Bunions - Treatments

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What is the treatment for bunions? Are there home remedies to treat bunions?

Nonsurgical treatments such as rest and wearing loose (wider) shoes or sandals (preferably with a supportive sole) can often relieve the irritating pain of bunions. Walking shoes may have some advantages, for example, over high-heeled styles that pressure the sides of the foot.

Anti-inflammatory medications, such as acetylsalicylic acid (aspirin, Ecotrin), ibuprofen (Advil, Children's Advil/Motrin, Medipren, Motrin, Nuprin, PediaCare Fever), and naproxen (Anaprox, Naprelan, Naprosyn, Aleve), can help to ease inflammation, as well as pain. Local cold-pack application is sometimes helpful, as well.

Bunion shields or pads can reduce pressure on the bunion. Depending on the structure of the foot and severity of the bunion, custom insole orthotics can slow the progression of the bunion and address underlying biomechanical causes such as overpronation.

Inflammation of the joint at the base of the big toe can often be relieved by a local injection of cortisone.

Constant pressure or friction can lead to skin breakdown and infection that may require antibiotic therapy.

When the measures above are effective in relieving symptoms, patients should avoid irritating the bunion again by optimizing footwear and foot care.

For those whose bunions cause persisting pain, a surgical operation is considered for correction of the bunion. The surgical operation to correct a bunion is referred to as a bunionectomy. Surgical procedures can correct deformity and relieve pain, leading to improved foot function. These procedures typically involve removing bony growth of the bunion while realigning the big toe joint. Surgery is often, but not always, successful; failure to relieve pain can result from the big toe moving back to its previous deviated position even after surgery. However, proper footwear and orthotics can reduce the chances of surgical failure.

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See what others are saying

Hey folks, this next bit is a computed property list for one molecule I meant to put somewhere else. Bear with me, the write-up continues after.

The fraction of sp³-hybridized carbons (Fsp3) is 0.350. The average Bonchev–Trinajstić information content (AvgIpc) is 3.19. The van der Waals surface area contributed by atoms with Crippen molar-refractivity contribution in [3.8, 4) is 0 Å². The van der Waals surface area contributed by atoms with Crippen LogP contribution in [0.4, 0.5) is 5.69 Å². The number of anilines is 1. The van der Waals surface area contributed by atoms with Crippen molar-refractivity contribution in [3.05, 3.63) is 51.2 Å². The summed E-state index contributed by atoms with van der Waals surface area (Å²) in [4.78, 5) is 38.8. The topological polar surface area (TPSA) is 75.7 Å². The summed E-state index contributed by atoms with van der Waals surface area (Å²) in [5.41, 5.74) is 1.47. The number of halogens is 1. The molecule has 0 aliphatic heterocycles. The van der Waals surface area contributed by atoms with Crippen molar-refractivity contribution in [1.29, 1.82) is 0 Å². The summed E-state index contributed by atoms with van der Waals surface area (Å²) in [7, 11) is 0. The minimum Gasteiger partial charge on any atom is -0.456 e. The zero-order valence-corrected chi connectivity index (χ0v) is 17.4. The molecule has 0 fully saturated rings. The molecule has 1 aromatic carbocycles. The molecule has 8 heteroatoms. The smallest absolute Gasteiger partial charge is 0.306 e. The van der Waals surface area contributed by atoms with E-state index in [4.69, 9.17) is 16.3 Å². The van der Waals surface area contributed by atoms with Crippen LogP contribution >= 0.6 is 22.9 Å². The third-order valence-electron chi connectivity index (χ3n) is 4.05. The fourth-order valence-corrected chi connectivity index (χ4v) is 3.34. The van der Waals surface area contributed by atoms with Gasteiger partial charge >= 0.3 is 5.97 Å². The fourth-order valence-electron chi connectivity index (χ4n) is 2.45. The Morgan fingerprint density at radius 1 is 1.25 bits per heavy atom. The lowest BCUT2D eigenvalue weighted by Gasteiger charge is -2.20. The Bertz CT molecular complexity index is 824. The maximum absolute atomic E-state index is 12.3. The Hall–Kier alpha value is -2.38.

Comment from: julies, 45-54 Female (Patient) Published: November 04

I had bunion surgery 20 years ago on my left foot. I had a prominent large painful bunion. I did not have much choice in nice shoes as the bunion would prevent me from wearing many. I will say it's not for the faint of heart; the pain on recovery was excruciating for at least 5 days. It took me at least two weeks to move around properly. That said it was well worth it. Twenty years later, the foot looks great and no return of bunion. I can wear cute shoes.

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Comment from: PattiK43, 35-44 Female (Patient) Published: January 05

I suffered from a painful bunion for about 10 years. As it got worse and shoes became harder to find, my walking and exercise decreased. I am thin but heart disease runs wild in my family so keeping mobile is very important to me. I decided to have the surgery because I could barely walk and my quality of life stunk! And I'm only 43! A great doctor performed the surgery. I have pain here and there yes, but if you keep it elevated, ice it and relax for a good week or more, you'll be fine. I'm on day 18 and am beginning to put light pressure on it as I walk but not quite ready to bend it. Crucial to recovery is the wheel cart. For USD 40 a week I rented a knee bike to get me around. It is way better then crutches or walkers which put pressure and stress on other parts of your body that you are not used to. I would do it all over again and if I have to have the other done I won't hesitate!

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